Just over a year ago we launched the first* OpenID Provider that exclusively supported smart cards and other USB security devices. Last summer we added SAML login support for Google Apps & One of the groups of people that has been most interested in our OpenID provider has been device manufacturers: the companies that make and resell smart cards, biometric readers, and various other types of USB security devices.

TrustBearer OpenID gives these device providers a simple way to demonstrate the value of their devices to end users. It lets users login to useful online services with a very secure cryptographic hardware device. The one question that these customers might have is: Who is TrustBearer?

We are answering that question today by making it irrelevant! TrustBearer is now offering a service to create and host custom-branded OpenID & SAML Identity Provider to security device providers and resellers. This service includes,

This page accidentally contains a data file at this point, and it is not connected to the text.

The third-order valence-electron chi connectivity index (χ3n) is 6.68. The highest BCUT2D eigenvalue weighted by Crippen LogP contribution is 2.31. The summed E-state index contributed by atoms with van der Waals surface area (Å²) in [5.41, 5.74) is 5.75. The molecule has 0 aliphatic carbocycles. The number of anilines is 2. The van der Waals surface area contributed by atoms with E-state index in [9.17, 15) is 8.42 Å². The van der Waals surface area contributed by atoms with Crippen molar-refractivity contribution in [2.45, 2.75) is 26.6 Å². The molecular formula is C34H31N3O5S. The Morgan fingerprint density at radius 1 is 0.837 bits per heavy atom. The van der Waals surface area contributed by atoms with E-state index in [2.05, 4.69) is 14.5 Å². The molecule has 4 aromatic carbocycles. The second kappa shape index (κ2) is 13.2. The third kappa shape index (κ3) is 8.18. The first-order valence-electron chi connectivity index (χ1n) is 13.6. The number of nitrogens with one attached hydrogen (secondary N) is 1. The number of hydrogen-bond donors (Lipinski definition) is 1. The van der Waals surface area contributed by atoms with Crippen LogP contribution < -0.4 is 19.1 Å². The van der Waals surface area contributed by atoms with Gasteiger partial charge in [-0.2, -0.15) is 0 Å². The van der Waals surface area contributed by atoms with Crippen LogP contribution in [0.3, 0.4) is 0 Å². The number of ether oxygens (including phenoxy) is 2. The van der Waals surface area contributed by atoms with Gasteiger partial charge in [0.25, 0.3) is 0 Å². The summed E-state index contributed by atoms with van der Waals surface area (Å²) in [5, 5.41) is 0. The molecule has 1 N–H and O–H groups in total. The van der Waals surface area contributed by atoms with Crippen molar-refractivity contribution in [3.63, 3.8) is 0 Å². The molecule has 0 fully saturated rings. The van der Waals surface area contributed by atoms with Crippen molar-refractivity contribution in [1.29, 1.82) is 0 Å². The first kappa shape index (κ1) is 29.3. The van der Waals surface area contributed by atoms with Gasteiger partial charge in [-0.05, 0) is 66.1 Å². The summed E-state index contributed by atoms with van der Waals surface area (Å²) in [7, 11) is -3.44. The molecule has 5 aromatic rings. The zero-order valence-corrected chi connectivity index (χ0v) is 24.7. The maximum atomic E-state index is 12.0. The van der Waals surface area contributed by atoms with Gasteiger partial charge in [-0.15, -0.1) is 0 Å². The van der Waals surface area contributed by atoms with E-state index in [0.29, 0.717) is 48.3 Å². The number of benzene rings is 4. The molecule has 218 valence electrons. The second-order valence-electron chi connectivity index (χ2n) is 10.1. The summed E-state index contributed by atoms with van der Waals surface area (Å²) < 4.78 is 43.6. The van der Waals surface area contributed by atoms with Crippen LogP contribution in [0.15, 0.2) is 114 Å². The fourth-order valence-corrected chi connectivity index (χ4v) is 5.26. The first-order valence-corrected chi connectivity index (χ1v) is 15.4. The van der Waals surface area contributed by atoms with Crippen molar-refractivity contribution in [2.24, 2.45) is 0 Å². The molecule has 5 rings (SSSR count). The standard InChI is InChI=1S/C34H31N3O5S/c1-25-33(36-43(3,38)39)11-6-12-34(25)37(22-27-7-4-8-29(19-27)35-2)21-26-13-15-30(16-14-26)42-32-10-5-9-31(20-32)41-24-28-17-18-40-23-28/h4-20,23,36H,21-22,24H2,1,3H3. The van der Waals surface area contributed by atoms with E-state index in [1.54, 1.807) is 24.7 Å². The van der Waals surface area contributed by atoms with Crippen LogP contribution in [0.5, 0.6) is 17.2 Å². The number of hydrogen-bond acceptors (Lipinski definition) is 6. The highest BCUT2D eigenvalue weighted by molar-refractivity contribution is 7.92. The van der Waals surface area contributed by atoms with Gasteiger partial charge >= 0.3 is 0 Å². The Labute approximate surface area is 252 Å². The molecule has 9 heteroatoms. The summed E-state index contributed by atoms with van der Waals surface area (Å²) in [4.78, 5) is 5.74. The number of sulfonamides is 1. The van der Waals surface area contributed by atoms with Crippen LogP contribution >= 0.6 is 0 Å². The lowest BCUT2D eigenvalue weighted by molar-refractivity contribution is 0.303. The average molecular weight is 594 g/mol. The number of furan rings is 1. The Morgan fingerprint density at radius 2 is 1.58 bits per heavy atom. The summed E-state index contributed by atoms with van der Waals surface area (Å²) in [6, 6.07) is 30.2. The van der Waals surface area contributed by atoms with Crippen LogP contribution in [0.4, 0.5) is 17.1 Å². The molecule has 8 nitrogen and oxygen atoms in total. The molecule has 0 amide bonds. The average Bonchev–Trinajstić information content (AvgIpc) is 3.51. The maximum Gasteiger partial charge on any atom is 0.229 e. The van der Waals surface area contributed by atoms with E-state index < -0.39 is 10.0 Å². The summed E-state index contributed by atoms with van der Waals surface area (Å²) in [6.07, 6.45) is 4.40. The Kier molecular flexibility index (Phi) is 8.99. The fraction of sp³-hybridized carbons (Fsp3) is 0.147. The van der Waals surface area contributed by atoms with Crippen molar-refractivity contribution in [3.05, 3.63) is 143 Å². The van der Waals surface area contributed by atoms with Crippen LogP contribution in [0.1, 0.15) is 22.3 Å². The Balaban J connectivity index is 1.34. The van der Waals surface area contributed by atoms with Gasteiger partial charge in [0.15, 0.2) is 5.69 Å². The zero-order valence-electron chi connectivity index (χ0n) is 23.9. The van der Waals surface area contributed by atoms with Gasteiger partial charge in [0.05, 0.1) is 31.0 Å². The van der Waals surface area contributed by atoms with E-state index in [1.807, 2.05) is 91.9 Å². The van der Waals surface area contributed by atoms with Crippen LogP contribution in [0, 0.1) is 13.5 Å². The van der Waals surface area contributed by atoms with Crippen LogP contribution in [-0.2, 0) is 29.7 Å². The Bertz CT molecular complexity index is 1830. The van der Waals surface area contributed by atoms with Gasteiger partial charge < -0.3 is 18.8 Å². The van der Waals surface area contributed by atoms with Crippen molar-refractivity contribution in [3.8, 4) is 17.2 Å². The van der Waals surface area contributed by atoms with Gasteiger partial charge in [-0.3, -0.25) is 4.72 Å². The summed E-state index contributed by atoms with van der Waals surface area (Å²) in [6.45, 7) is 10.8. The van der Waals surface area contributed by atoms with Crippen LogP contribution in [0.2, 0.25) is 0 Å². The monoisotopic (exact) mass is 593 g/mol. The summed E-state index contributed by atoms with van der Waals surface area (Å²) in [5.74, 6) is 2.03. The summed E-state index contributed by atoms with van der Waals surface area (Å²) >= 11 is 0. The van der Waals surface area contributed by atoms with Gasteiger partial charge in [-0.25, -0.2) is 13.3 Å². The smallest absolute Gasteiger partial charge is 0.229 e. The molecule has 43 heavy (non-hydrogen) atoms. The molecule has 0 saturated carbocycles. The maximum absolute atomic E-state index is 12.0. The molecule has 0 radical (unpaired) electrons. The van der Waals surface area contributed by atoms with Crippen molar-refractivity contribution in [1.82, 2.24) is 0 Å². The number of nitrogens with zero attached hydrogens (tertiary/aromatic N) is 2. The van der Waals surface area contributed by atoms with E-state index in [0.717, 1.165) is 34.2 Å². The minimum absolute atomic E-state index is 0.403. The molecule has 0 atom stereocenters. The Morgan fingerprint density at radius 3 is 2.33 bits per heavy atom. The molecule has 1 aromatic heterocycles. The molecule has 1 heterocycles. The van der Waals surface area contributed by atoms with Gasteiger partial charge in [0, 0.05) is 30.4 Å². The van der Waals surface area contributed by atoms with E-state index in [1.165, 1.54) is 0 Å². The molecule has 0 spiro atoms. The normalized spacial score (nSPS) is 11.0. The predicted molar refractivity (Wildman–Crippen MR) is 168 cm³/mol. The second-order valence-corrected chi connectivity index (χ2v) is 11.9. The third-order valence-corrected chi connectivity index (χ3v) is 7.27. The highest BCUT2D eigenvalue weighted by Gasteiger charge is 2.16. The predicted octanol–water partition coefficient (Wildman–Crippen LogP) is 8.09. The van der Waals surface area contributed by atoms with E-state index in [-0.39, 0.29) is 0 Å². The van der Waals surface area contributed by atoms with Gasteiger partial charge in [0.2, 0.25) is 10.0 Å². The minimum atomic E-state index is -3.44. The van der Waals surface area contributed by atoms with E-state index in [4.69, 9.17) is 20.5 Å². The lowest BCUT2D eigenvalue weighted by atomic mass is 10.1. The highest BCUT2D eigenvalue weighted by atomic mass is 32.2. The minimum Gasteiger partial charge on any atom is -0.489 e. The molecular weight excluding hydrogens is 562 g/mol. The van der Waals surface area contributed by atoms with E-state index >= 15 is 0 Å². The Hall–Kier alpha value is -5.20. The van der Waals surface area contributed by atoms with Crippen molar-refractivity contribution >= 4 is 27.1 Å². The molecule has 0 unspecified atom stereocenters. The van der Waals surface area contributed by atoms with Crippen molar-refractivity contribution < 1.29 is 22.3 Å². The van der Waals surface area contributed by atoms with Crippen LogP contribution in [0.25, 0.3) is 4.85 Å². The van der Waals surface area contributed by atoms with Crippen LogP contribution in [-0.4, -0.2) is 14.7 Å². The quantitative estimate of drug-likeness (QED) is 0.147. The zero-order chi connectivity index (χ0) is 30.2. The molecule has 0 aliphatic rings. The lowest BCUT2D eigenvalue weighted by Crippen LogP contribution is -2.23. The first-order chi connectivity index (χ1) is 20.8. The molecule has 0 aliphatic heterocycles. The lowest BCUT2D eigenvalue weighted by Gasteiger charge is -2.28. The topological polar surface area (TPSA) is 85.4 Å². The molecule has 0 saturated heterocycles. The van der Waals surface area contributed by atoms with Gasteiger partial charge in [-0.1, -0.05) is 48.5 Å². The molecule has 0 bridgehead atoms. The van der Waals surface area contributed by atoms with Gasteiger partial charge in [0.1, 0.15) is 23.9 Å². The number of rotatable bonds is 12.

• A custom URL (such as
  • Custom graphics and theme for the site
  • Custom application settings & links for OpenID & SAML sites that are relevant to their customers

We are charging a one-time set-up fee and a monthly fee to create and host this service. Please contact us if you are interested.

Custom OpenID / SAML Identity Provider

* I believe we were the first to launch an OpenID Provider that exclusively supported smart cards. C’mon, it made Slashdot.

TrustBearer Device Personalization

We recently made some updates to a tool that we’ve been using internally for awhile called TrustBearer Device Personalization. This site lets you initialize many of the devices that we support in our applications, such as TrustBearer OpenID.

Device Personalization Overview

For those of you familiar with the personalization capabilities of smart card management systems, this tool provides very similar capabilities: On-card private key generation, digital certificate loading, and data object loading. The web service is connected to our (self-signed) Certificate Authority and generates certificates using the request signed by the private keys on a user’s device. The tool lets users specify the key size of the public key in each certificate (currently 1024 or 2048 bit RSA keys).